To boost the assimilation process, the government set up Indian training centers that tried to quickly and forcefully Americanize Indian children. According to the founder of the Carlisle Indian School in Pennsylvania, the schools were designed to “kill the Indian and save the man.” To be able to make this happen goal, the schools forced enrollees to speak only English, wear proper American attire and to replace their Indian names with more “American” ones. These new policies helped bring Native Americans closer to the end of their established tribal identity and the beginning of their existence as citizens under the absolute control of the U.S. administration.
Native American Treaties with the United States
In 1887, Congress passed the General Allotment Act, the most significant component of the U.S. government’s assimilation program, which was written to “civilize” American Indians by educating them to become farmers. In order to make this happen, Congress planned to create non-public title of Indian land by splitting up reservations, which were collectively held, and providing each family their own plot of land.
In addition to this, by pushing the Native Americans onto limited plots of land, western developers and settlers could purchase the remaining acreage. The General Allotment Act, also known as the Dawes Act, required that the Indian lands be surveyed and every family be awarded an allotment of between 80 and 160 acres, while unmarried adults were given between 40 to 80 acres; the residual territory was to be sold. Congress expected that the Dawes Act would split up Indian tribes and inspire individual enterprise, while lowering the cost of Indian administration and providing prime property to be sold to white settlers.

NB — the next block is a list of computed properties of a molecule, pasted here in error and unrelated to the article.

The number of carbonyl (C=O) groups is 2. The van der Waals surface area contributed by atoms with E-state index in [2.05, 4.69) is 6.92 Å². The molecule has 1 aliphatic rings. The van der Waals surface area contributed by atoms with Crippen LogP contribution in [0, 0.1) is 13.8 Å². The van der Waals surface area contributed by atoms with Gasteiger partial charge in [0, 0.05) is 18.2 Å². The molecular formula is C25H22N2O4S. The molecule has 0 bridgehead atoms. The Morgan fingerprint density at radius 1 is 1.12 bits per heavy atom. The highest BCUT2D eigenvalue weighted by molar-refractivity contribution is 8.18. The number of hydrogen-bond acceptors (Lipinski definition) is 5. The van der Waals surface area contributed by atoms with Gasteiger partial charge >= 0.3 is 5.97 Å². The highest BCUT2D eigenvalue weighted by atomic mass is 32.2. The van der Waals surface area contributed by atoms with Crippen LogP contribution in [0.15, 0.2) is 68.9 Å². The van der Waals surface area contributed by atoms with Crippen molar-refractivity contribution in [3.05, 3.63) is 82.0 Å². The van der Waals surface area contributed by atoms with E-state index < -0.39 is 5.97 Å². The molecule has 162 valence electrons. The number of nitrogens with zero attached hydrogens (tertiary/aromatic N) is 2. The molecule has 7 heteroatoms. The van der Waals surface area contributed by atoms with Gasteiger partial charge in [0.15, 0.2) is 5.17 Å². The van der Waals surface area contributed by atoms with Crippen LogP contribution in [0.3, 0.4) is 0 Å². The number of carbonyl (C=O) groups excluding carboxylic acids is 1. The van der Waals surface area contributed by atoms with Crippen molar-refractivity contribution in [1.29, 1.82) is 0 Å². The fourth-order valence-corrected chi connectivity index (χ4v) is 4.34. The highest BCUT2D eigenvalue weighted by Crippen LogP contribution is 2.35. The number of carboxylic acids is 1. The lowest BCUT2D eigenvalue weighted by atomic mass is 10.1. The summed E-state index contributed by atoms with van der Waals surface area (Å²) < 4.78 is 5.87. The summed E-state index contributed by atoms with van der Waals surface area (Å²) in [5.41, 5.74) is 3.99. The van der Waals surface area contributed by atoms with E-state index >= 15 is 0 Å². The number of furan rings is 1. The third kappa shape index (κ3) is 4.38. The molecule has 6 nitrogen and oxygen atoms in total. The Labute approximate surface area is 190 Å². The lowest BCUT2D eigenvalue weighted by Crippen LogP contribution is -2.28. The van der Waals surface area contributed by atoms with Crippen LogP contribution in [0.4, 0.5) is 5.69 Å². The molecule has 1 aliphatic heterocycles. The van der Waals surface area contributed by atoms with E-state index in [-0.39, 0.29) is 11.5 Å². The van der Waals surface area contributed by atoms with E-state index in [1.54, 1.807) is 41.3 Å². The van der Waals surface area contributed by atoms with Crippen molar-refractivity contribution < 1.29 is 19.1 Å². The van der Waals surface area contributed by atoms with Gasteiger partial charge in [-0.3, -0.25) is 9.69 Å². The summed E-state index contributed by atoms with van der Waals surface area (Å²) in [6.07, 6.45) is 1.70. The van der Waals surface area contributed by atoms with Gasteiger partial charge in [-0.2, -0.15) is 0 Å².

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The Dawes Act proved to be catastrophic for the American Indians; over the next decades they lived under regulations that outlawed their traditional way of life and yet failed to provide the crucial resources to support their businesses and families. Dividing the reservations into smaller parcels of land led to the significant reduction of Indian-owned land. Within three decades, the people had lost over two-thirds of the acreage that they had controlled before the Dawes Act was enacted in 1887; the majority of the remaining land was purchased by white settlers.
Regularly, Native Americans were cheated out of their allotments or were required to sell their land in order pay bills and feed their families. As a result, the Indians were not “Americanized” and were often unable to become self-supporting farmers or ranchers, as the creators of the policy had intended. Further, it developed anger among Indians for the U.S. government, as the allotment operation sometimes ruined land that was the spiritual and social center of their activities.
Native American Culture
Between 1850 and 1900, life for Native Americans changed significantly. Due to U.S. government policies, American Indians were forced from their living spaces because their native lands were parceled out. The Plains, which they had previously roamed without limits, were now filling with white settlers.
The Upshot of the Indian Wars
Over these years the Indians had been defrauded out of their land, food and lifestyle, as the “” government’s Indian regulations shoved them onto reservations and tried to “Americanize” them. Many American Indian bands would not endure relocation, cultural destruction and military loss; by 1890 the Native American population was reduced to less than 250,000 persons. As a result of generations of discriminatory and corrupt policies implemented by the United States authorities between 1850 and 1900, life for the American Indians was changed forever.